The Air Transport Association has hired Christine Burgeson, formerly a senior lobbyist for the George W. Bush administration, as senior vice president of global government affairs. "ATA is building a world-class government affairs and policy team and Christine is a critical addition; she is a first-rate strategist and a proven leader. She is well-known and well-liked by members of both parties," said ATA president and CEO Nicholas Calio. Sep 8, 2011

Keokuk Municipal Airport-Lindner Field in Iowa will receive grant money from the Federal Aviation Administration for runway repairs. "That runway [east/west] is more than 20 years old," said the airport's manager, Greg Gobble. "Before we get to the point where there is a total runway failure, we need to make repairs." Sep 8, 2011

The United States and Canada have taken significant steps since the 9/11 terrorist attacks to secure air transportation, but gaps remain, according to a security summary issued today by the Air Line Pilots Association, IntOl (ALPA). The summary, titled Aviation Security, 10 Years After the 9/11 Attacks, explores how aviation security has changed since Sept. 11, 2001, and identifies additional actions still urgently needed to more thoroughly secure North American skies. OThe 9/11 attacks forced the government and airline industry to reevaluate how to secure air transportation and take on an entirely different kind of terrorist threat,O said Capt. Lee Moak, ALPAOs president. OTogether, the regulators, the airlines, other airline industry employees, and the pilots who are on the front lines of aviation security have taken many important actions, but the threat is very real, and much more needs to be done.O While ALPAOs analysis highlighted significant accomplishments in U.S. and Canadian airline security since 9/11, the summary revealed shortfalls that need to be addressed in current U.S. and Canadian aviation security, including the need to [yen] adopt a threat-based approach to security screening, [yen] increase focus on securing all-cargo flight operations, [yen] enhance the U.S. Federal Flight Deck Officer (FFDO) Program, [yen] institute threatened airspace management (TAM) to improve procedures during an identified threat, [yen] encourage installation of secondary barriers on all airliners, [yen] enhance action to protect aircraft from laser attacks, [yen] fully fund the Canadian Air Carrier Protective Program, and [yen] enhance government-industry-labor collaboration. Read a complete copy of Aviation Security, 10 Years After the 9/11 Attacks. Founded in 1931, ALPA is the worldOs largest pilot union, representing more than 53,000 pilots at 39 airlines in the United States and Canada. Visit the ALPA website at Sep 8, 2011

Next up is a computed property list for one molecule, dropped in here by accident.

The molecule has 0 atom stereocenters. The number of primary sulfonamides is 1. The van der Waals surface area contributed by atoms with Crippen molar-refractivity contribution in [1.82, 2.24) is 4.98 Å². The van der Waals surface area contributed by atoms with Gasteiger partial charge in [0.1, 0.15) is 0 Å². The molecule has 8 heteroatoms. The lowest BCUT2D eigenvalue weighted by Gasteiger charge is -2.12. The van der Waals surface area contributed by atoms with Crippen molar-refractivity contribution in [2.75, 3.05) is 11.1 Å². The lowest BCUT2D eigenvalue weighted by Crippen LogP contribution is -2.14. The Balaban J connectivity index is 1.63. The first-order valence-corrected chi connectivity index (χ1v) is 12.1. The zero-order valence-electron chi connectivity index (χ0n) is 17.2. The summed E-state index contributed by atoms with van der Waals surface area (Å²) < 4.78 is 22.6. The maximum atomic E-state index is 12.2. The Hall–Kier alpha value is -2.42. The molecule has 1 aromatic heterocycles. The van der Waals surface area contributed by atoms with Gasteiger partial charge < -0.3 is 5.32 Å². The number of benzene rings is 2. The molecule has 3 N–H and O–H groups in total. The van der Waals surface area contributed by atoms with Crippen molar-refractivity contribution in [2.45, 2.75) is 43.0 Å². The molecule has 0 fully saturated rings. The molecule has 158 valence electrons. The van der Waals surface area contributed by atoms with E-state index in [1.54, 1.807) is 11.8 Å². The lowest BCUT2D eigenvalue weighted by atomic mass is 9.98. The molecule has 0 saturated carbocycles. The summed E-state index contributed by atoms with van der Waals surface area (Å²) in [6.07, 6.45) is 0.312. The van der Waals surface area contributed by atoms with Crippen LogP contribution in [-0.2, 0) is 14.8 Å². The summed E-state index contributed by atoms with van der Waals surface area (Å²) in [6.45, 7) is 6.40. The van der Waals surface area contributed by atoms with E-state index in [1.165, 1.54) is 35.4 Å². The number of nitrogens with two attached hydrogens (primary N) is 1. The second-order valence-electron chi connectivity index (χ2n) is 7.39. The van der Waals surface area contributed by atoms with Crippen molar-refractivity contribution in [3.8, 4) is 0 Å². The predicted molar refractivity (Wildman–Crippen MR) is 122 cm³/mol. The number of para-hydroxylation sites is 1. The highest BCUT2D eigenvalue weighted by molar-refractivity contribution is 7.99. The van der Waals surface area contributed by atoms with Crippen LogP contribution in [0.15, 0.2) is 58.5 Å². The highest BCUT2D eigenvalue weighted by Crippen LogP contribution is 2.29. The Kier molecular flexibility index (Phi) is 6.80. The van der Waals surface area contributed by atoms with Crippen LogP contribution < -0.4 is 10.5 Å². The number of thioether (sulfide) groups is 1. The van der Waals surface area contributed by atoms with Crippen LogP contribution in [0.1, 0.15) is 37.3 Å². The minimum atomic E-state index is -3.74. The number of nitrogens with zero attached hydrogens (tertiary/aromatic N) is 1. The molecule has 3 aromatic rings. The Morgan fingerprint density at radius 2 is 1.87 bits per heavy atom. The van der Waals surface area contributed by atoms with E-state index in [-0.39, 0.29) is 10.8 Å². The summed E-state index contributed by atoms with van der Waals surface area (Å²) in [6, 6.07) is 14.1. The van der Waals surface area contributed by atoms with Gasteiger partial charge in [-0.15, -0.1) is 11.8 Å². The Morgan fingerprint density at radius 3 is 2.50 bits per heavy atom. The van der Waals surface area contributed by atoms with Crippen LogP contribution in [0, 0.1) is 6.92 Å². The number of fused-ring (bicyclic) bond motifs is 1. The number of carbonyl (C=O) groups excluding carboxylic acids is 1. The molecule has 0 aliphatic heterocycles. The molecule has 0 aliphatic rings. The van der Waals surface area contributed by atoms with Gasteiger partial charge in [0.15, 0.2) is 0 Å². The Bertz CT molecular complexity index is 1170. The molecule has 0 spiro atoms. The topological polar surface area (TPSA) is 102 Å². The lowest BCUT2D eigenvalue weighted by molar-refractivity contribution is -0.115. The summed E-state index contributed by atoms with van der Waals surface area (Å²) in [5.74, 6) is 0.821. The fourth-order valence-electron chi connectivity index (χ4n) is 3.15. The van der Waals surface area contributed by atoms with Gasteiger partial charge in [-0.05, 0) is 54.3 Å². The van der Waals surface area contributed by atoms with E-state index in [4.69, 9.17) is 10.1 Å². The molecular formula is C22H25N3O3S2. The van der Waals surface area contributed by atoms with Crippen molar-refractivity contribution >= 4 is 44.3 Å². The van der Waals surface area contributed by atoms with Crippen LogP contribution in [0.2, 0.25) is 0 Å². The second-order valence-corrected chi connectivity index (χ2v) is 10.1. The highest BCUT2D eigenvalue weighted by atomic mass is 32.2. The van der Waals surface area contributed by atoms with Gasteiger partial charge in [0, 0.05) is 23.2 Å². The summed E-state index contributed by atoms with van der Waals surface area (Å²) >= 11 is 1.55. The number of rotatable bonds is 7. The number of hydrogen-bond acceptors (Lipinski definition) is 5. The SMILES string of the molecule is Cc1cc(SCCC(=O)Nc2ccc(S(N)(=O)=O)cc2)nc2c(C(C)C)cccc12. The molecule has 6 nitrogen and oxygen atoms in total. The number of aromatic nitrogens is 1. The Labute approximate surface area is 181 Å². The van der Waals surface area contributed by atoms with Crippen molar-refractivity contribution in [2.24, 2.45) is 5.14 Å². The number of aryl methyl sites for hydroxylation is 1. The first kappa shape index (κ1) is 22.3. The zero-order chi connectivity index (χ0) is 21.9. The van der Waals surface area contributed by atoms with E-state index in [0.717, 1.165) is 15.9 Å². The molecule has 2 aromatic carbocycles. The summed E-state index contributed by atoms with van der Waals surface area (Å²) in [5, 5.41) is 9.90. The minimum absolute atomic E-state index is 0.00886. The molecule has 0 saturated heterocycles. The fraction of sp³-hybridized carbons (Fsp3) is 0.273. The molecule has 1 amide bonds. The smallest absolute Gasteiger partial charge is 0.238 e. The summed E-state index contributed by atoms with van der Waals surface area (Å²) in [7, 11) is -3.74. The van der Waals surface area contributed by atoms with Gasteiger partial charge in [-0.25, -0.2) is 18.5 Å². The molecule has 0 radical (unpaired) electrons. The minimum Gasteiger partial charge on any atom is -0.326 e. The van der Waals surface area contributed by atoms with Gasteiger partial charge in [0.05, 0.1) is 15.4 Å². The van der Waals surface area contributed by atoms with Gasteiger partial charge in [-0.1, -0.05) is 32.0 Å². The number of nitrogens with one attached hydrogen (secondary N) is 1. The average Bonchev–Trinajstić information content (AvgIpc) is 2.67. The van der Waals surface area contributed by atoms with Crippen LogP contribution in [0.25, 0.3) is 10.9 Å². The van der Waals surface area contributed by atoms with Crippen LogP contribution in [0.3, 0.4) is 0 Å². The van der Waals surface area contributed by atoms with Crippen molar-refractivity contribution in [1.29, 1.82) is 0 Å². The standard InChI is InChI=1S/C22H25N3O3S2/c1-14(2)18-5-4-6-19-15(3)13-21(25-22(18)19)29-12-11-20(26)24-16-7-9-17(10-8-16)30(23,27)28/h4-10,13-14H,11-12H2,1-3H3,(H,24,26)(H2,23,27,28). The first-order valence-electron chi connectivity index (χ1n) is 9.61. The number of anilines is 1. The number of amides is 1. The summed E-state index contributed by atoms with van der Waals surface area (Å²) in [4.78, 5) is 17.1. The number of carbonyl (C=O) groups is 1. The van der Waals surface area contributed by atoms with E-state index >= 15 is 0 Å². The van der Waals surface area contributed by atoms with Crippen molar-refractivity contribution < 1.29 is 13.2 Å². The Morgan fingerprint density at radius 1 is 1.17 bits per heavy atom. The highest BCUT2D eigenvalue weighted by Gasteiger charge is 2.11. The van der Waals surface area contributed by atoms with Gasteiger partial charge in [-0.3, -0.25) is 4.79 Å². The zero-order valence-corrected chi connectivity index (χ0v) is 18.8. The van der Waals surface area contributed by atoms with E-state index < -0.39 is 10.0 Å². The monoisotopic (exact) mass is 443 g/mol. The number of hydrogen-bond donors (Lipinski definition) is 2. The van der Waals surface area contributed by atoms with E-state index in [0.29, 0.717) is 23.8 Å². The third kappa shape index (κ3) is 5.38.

Unions representing aviation employees are encouraging Congress to approve an appropriations bill funding the Federal Aviation Administration before the deadline next week. Lawmakers are expected to consider another short-term extension of the agency's funding as they remain divided over measures included in a long-term FAA funding bill. Sep 7, 2011

The ABA Forum on Air & Space Law will hold its annual conference on Sept. 22 - 23 in Montreal, co-hosted by McGill University's Institute of Air and Space Law. DOT General Counsel Robert Rivkin will give keynote remarks, and panels will address a wide range of topics, including the status and impact of open skies agreements, airline fare and distribution systems, global competition, aircraft financing and consumer protection. ATA members are represented on several panels, including the closing general counsel roundtable. Visit here for registration information. Sep 7, 2011